The Changing Paradigm In Leadership For Self Efficacy And Lecturer Performance
Main Article Content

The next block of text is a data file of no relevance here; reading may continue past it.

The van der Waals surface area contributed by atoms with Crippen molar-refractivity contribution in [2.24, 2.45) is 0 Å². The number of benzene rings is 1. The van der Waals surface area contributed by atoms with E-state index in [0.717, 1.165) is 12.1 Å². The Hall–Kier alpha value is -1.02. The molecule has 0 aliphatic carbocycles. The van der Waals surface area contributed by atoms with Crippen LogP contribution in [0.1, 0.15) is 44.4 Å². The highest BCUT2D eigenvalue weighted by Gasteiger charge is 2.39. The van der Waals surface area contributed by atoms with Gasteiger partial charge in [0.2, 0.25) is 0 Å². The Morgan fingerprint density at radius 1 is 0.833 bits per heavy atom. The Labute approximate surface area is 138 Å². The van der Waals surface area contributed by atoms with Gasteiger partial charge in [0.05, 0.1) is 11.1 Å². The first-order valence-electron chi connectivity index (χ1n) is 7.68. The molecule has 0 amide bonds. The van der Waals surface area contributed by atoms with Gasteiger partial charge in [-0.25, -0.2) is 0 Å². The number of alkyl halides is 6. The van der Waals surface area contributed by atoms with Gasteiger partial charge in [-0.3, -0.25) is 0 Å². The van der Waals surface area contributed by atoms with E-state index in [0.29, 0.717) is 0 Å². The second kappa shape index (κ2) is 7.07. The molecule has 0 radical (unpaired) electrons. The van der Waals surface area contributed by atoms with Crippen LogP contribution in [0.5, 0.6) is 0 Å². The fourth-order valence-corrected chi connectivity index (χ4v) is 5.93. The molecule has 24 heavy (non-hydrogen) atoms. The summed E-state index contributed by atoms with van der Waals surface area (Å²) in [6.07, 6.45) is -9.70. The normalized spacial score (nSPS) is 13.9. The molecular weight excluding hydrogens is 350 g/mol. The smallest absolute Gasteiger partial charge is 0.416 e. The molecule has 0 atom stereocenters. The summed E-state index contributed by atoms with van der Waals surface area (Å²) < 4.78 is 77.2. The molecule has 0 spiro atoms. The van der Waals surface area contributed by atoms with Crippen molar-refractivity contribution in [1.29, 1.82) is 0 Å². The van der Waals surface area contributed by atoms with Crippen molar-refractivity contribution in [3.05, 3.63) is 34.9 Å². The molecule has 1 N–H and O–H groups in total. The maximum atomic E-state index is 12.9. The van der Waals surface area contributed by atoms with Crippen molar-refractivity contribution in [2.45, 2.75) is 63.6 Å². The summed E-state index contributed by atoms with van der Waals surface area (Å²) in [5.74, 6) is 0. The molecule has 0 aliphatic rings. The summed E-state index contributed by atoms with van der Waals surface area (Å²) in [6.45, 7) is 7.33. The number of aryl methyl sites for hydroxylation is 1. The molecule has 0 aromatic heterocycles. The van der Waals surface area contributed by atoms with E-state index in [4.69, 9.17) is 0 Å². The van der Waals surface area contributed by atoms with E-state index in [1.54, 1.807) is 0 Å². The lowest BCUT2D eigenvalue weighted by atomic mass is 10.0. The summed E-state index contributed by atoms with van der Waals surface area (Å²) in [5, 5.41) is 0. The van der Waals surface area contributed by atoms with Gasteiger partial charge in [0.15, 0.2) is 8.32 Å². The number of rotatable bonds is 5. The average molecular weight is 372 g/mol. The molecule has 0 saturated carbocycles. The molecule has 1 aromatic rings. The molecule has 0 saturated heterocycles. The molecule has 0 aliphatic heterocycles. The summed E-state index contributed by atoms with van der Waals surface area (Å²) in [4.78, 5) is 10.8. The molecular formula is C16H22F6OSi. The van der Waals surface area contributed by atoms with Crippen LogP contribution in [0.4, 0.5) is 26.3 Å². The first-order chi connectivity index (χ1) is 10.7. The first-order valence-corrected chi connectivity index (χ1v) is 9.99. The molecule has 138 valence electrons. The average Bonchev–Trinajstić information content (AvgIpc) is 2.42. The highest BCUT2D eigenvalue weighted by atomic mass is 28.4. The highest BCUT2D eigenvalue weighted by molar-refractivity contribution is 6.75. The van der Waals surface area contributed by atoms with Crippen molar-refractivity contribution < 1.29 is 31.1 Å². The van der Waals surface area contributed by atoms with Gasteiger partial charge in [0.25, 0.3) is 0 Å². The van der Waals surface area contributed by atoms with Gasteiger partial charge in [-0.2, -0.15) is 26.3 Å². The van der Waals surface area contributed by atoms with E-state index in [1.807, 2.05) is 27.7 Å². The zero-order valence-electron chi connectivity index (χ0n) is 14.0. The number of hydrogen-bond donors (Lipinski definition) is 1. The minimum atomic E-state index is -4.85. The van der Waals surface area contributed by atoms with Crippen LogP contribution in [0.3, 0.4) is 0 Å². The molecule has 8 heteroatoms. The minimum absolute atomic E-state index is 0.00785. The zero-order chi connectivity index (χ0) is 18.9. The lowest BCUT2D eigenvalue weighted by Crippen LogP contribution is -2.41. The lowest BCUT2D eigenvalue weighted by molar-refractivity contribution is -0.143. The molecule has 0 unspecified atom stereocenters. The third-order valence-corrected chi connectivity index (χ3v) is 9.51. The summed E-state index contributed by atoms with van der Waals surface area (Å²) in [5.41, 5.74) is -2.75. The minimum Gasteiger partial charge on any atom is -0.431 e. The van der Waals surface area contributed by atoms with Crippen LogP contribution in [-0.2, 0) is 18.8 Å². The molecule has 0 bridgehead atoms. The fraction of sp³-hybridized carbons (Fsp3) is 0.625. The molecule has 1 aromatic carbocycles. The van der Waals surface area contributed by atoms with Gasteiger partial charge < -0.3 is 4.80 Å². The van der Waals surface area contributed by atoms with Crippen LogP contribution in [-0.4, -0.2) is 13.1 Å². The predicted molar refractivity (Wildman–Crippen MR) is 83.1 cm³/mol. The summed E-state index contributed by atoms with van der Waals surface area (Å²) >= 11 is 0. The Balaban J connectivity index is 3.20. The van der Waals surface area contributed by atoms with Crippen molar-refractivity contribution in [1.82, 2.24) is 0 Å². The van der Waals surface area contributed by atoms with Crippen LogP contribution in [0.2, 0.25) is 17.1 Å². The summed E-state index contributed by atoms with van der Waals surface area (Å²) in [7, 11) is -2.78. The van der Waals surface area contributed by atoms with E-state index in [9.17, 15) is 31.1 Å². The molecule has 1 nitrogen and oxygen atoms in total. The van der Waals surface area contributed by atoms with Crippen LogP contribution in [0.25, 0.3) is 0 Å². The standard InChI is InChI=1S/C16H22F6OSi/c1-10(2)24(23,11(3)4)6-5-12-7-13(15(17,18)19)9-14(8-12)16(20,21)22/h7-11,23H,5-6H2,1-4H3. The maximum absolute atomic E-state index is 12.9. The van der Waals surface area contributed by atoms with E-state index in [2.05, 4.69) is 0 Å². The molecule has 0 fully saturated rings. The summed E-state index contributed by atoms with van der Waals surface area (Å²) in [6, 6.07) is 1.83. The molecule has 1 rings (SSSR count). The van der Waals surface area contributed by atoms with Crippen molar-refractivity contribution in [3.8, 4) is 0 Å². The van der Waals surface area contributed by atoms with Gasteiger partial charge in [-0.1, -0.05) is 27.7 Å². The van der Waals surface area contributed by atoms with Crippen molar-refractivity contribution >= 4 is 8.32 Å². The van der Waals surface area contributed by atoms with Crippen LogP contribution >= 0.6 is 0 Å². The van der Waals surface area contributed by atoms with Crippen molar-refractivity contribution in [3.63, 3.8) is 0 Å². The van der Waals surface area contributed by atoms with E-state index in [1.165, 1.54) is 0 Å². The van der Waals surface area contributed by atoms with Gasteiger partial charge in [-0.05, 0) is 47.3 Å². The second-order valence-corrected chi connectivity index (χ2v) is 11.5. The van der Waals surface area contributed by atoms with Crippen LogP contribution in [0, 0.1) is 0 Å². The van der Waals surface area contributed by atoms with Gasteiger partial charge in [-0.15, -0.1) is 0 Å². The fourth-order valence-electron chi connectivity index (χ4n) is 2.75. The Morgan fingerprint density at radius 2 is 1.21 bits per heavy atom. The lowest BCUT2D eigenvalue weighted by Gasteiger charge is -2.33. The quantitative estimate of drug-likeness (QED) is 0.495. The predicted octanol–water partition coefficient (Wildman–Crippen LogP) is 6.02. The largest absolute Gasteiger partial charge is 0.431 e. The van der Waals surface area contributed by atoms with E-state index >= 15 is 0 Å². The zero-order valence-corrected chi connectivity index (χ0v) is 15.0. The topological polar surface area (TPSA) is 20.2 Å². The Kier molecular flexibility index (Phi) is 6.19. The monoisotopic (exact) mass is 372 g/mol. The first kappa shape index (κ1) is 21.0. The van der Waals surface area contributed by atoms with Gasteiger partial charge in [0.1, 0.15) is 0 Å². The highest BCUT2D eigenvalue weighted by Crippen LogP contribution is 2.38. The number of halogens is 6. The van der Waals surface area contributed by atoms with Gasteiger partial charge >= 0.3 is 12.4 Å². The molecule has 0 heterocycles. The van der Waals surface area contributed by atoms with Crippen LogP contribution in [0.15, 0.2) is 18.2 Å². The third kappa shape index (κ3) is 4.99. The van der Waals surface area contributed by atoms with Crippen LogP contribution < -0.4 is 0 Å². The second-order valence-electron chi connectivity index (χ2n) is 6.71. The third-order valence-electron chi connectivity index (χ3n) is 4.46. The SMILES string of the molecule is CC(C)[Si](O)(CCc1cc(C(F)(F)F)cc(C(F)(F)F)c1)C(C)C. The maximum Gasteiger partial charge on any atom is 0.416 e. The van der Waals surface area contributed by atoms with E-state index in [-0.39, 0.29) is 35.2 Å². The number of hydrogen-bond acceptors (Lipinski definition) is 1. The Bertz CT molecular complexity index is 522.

Purpose of this research to analyze the shifting leadership paradigm in higher education and its impact on self-efficacy and performance. Use method an explanatory survey of 300 randomly selected private university lecturers with criteria as a foundation permanent lecturer, who has a minimum working life of 1 year. Data collection using questionnaires and processed using SEM Covariants analysis. The results show that leaders in higher education as role models and an important part of observational learning. Growth of confidence in lecturers as a cognitive process derived from attributes inherent in the leader. Important leadership attributes make lecturers have higher self-efficacy that is able to listen, empathize, encourage healing and show awareness about power and the meaning of equality in leadership. High efficacy has an impact on changes in lecturer behavior in carrying out their roles in higher education. The conclusion is servant leadership influences performance through self-efficacy. Theoretical implications are the development of the concept of servant leadership as a source of learning for subordinates in higher education to increase self-efficacy in order to face the the three pillars of higher education challenges: education, research, and community services. Practical implications are encouraging a paradigm shift in leadership and expanding social interactions that lead to learning for self-efficacy.